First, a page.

Tuesday, February 13, 2007

Today's English lesson

From the American Heritage Book of English Usage:

You Better, You Best!

A traditional rule of grammar states that you can only use the comparative degree when comparing two things. Thus you must say:
She is the older (not the oldest) of the two cousins.

And you had better use better in similar comparisons:
Which house of Congress has the better (not best) attendance record?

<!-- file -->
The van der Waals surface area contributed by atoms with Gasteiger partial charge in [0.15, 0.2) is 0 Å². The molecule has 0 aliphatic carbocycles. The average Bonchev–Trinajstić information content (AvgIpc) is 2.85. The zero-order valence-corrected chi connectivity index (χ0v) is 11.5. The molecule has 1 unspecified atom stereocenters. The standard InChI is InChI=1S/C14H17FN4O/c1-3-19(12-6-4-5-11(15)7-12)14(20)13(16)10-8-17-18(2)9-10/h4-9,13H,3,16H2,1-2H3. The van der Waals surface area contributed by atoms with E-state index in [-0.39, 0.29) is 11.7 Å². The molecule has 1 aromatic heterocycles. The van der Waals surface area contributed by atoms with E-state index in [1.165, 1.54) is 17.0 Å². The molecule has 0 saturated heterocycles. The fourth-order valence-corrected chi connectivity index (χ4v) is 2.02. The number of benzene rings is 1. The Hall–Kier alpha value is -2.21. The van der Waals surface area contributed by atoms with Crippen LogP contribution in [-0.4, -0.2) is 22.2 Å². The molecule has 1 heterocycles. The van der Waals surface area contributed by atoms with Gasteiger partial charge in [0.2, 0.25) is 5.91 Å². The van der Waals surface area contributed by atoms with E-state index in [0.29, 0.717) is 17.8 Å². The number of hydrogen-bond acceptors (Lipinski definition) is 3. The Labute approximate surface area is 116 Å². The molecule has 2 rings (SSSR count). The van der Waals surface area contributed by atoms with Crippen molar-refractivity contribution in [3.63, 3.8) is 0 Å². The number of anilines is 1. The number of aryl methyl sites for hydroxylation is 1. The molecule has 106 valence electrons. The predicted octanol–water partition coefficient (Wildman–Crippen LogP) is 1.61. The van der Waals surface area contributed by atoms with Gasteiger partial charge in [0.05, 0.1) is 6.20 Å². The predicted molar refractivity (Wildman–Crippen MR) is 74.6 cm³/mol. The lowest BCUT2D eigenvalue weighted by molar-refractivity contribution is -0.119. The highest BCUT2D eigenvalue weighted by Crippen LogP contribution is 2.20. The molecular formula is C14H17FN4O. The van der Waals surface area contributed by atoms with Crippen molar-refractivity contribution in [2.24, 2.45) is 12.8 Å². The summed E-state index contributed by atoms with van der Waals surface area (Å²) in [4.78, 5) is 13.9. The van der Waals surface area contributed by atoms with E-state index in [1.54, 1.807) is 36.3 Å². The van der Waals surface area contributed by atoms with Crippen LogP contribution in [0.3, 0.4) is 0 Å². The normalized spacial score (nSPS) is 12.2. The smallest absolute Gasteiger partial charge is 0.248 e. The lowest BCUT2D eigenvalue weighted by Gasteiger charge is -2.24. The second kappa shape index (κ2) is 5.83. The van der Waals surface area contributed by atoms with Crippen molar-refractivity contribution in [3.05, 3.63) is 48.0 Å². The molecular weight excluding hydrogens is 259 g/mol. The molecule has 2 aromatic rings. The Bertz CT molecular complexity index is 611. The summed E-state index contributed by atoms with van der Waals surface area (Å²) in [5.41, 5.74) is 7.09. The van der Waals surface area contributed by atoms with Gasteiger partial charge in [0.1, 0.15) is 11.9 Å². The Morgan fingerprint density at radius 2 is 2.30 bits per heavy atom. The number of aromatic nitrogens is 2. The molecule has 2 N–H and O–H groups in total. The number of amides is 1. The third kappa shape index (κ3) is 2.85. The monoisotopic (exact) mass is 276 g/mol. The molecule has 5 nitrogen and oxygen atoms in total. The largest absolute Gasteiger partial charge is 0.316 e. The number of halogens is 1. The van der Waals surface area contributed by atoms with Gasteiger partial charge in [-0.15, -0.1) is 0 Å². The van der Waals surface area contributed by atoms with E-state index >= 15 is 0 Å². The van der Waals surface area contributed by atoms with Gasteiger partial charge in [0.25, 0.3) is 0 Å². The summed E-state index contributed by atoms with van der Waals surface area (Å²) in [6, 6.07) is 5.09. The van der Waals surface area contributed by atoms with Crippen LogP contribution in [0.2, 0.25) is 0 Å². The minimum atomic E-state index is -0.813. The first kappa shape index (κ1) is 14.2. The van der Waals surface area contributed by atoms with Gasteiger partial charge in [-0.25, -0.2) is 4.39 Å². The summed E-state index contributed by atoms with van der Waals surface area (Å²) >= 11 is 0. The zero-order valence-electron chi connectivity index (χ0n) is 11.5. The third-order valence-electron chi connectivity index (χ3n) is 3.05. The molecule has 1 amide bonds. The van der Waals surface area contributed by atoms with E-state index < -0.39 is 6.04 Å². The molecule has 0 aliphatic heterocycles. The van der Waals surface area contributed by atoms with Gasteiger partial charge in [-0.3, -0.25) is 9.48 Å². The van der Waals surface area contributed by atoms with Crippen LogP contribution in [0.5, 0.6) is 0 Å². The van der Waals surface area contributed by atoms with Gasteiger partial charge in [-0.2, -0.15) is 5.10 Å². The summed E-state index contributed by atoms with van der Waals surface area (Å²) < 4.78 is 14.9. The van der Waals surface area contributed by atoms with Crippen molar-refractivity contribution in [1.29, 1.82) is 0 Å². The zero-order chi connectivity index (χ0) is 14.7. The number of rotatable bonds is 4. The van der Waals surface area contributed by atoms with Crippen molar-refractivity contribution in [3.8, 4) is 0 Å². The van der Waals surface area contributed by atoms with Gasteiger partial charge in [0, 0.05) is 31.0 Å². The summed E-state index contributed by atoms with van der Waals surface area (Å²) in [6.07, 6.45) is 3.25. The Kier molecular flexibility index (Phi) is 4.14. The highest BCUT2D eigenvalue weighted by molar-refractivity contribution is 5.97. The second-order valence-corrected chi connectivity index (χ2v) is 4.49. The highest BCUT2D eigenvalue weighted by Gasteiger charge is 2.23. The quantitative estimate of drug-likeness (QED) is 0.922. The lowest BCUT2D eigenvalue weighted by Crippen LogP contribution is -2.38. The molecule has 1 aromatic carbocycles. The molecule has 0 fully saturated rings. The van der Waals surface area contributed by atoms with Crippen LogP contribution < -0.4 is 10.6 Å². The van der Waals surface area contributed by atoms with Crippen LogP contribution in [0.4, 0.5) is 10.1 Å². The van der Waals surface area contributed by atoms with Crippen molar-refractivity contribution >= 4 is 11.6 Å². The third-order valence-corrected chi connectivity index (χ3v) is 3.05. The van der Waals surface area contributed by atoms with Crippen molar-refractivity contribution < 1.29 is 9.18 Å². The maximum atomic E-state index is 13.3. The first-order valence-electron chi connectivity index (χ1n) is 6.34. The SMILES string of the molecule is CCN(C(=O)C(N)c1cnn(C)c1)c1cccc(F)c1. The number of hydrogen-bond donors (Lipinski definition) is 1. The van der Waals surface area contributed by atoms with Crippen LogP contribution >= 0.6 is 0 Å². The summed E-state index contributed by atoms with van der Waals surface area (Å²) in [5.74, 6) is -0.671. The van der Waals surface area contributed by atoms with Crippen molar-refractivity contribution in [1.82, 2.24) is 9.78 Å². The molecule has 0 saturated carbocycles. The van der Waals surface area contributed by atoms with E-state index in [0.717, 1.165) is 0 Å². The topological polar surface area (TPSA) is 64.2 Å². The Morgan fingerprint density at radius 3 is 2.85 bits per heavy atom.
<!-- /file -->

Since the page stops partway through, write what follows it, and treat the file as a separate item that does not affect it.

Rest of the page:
Native speakers will recognize the natural sound of best in this sentence (and of oldest in the previous example) and will conclude that this traditional rule is often ignored in practice. In fact, many of our most celebrated writers use oldest, best, and other superlatives to compare two things. But don’t be surprised if someone objects when you follow suit. The traditional rules have many devoted adherents.

Keep in mind, however, that there are certain fixed expressions, such as Put your best foot forward and May the best team win!, where you can’t go wrong using best.

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